Danish Shipping has many members who are active within the offshore sector. This includes activities in offshore wind, underground CO2 storage, and oil and gas.

Offshore Wind
The government has decided that Denmark should transition to renewable energy by 2050. Offshore wind turbines are a significant part of this goal, which leads to increased requirements for ships involved in seabed exploration, installation and maintenance of the wind turbines, as well as transportation of service technicians to the turbines.

Key players in the offshore wind sector include ESVAGT, Cadeler, ZITON, DEME Offshore, Northern Offshore Service, and Maersk Supply Service. Danish Shipping represents the interests of its members in ensuring that the regulations developed for service vessels are competitive and future-proof. As part of this development, it is expected that the wind turbines will eventually be installed further offshore and will become larger, necessitating ships equipped with higher-capacity cranes.

The framework conditions for these ships are made attractive through the Danish International Ship Register (DIS) and the tonnage tax law. This means that offshore maritime activities are on par with the framework conditions in competing maritime nations within the EU and globally.

CCS (Carbon Capture and Storage)
In the future, decommissioned gas and oil fields can be used for CO2 storage. Several members of Danish Shipping are engaged in or have shown interest in the transport and storage of CO2.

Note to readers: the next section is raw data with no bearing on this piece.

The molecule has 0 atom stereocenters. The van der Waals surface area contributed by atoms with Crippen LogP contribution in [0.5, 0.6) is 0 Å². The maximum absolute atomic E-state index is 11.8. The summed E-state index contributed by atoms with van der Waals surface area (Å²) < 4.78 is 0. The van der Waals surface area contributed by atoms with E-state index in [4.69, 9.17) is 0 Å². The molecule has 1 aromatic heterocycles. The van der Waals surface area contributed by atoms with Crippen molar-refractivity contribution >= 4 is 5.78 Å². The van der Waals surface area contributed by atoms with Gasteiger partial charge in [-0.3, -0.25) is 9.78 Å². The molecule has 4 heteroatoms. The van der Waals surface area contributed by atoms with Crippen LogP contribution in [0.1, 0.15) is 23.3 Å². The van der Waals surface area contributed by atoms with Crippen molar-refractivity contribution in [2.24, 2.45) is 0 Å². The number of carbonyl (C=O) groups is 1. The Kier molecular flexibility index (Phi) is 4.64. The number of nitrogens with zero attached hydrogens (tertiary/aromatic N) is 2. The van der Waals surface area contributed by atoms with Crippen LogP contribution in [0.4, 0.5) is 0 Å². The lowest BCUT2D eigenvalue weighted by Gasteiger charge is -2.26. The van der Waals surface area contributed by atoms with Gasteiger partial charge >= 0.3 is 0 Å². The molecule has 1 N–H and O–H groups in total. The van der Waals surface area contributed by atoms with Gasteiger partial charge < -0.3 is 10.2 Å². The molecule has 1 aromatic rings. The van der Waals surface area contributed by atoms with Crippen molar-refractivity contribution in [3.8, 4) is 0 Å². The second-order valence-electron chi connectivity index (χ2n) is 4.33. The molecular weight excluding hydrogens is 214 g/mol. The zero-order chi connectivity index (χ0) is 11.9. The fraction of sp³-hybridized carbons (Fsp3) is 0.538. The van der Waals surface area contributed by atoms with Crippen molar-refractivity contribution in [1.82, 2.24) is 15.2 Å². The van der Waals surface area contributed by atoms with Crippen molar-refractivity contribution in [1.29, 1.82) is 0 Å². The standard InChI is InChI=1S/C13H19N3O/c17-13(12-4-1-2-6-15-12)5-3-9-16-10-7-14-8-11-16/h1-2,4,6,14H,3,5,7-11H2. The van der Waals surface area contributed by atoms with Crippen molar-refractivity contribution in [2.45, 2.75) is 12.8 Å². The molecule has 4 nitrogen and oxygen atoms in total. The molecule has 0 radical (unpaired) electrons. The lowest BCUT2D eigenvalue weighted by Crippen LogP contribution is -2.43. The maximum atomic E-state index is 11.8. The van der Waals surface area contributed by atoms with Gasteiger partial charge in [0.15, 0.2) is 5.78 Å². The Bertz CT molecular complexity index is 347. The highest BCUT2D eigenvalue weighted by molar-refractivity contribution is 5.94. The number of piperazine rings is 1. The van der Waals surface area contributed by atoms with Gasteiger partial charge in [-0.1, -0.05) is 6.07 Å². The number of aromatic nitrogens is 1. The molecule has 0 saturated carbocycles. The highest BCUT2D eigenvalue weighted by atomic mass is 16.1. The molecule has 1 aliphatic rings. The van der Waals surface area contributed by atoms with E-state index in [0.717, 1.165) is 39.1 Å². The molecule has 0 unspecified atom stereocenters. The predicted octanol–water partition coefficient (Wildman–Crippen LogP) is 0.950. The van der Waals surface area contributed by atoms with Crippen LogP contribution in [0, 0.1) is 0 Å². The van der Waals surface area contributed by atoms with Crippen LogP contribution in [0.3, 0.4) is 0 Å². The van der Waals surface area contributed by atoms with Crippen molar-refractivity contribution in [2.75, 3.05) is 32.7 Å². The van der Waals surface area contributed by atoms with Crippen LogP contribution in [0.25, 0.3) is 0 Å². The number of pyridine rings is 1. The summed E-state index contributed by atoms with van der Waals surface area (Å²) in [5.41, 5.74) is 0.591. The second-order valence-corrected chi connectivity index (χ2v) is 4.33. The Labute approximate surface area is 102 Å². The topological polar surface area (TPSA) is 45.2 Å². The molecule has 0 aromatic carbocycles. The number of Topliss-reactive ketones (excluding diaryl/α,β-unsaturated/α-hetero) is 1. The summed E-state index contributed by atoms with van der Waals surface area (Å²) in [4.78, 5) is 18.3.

Oil and Gas

There are oil and gas reserves in the Danish part of the North Sea, and Denmark has been extracting both since 1972. Production is important for the Danish economy and creates jobs at sea and on land. There will be a need for oil and gas for many years to come, and activity in Denmark reduces dependence on countries outside the EU.

Danish Shipping works towards favorable framework conditions for members involved in offshore oil and gas activities, such as TotalEnergies, Nobel, and Ineos.

Danish Shipping is part of a formalized collaboration between authorities, employers, and workers in the offshore safety sector (Offshore Safety Council), where all regulations and issues related to offshore safety are discussed and adopted.

Employment in offshore wind

Danish Shipping has had an analysis conducted to determine the number of full-time equivalent jobs that would be secured through the installation of 1 gigawatt of offshore wind over its entire lifespan (approximately 25 years).

For a Danish offshore wind farm of 1 GW, approximately 4,900 full-time equivalent jobs go directly to Danish companies.

In addition, there are indirect and induced effects, resulting in an increase of approximately 9,600 full-time equivalent jobs for Danish companies, bringing the total effect to approximately 14,600 full-time equivalent jobs.

Read the full study here.